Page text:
FILE - Florida Rep. Erin Grall

Rep. Erin Grall, R-Vero Beach

As expected, the Florida House on Thursday approved a bill requiring minor girls receive parental consent before receiving an abortion, sending the measure to Gov. Ron DeSantis, who is expected to quickly sign the bill into law.

Also as expected, House Democrats again staged a spirited opposition on the House floor, filing numerous amendments certain to be rejected during nearly three hours of debate that, when called to conclusion, induced applause from the 140-member body.

The House approved Senate Bill 404, sponsored by Sen. Kelli Stargel, R-Lakeland, in a mostly partisan 75-43 vote. SB 404, which passed the Senate on Jan. 30 in a 23-17 vote, substituted its House companion, House Bill 265, filed by Rep. Erin Grall, R-Vero Beach.

“I think it’s important,” House Speaker Jose Oliva, R-Hialeah, said after the vote. “Children can’t go to a movie without a parent, can’t receive medications in school without parental consent, so it is consistent” with other laws.

Grall spearheaded the measure’s passage on the House floor, refuting claims it is unfair for male-dominated legislative bodies to impose laws on women and girls.

“No one group of people, gender of people owns this issue,” she said. “There is, consistently, an acknowledgement that what we are talking about is a child. And here, what we are talking about is a child who is carrying a child.”

Rep. Nicholas Duran, D-Miami, said after “listening the last couple of hours, I really struggle to understand intent. What is the intent here?”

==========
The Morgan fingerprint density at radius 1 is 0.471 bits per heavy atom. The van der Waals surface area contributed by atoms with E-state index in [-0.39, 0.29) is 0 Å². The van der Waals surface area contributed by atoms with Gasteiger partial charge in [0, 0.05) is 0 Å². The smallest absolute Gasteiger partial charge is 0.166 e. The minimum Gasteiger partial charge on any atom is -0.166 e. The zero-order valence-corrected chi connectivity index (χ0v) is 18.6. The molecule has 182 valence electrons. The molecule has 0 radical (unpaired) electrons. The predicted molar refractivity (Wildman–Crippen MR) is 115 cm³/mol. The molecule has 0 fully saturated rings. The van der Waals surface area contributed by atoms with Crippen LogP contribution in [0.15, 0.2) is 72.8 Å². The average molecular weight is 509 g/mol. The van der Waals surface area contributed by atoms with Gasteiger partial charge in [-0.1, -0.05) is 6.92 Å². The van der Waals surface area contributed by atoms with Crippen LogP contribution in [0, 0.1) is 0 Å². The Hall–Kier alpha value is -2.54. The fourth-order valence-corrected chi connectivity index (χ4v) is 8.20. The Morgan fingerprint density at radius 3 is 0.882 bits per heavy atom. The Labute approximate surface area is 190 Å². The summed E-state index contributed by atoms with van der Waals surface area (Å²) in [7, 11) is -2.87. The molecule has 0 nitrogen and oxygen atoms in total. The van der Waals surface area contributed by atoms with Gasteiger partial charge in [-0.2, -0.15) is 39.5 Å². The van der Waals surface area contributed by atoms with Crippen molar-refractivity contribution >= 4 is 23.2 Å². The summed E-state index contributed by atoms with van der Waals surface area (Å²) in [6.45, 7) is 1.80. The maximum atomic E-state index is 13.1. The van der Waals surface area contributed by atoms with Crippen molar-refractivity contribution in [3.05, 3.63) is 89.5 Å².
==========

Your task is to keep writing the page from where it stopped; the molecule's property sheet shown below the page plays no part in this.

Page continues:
The bill is not about parental rights, but about making abortion less accessible, he said.

Despite the state’s "double-digit decline” in abortions, conservatives continue to say, “Maybe there are too many clinics offering abortion,” but only 18 of 67 Florida counties have clinics that offer the procedure, Duran said.

“Maybe it’s too easy of a process,” he said, before reciting a “laundry list” of restrictions imposed by the Legislature in the past decade, including requiring counseling and sonograms, and prohibitions on the use of public funds for abortion and on Affordable Care Act insurance policies offering plans that cover abortion.

“The facts don’t necessarily dictate it is the case” that government is taking away parents’ rights, he said. “The reality is, government has injected itself quite a bit” to make abortion less accessible.

The state is not “trying to take away rights of parents. Nothing in law prevents you from being a good parent,” Duran said, “So, what you are saying we are taking back those rights, but they’ve never been taken away.”

Not true, Grall said. “I believe their rights have been taken away. Somehow, a medical professional who has no interest in my child other than performing a procedure” has more authority than a parent.

The Florida Supreme Court struck down the state’s parental-consent law in 1989. Current state law requires parents only be notified if a minor daughter plans an abortion.

“Notification is insufficient,” Grall said.

The bill includes a judicial bypass that allows a girl to seek permission from a judge for an abortion if she cannot get consent from her parents. There also are exemptions for medical emergencies.

Democrats argued the judicial bypass could be too intimidating and complicated for teenagers to understand.

“Opponents cannot have it both ways,” Grall said. “Girls don’t need their parents” to have an abortion “but the judicial bypass procedure is too complicated and they will not be able to negotiate it.”

Grall said the judicial bypass process is “not about the wishes of the child, but the best interest of the child.”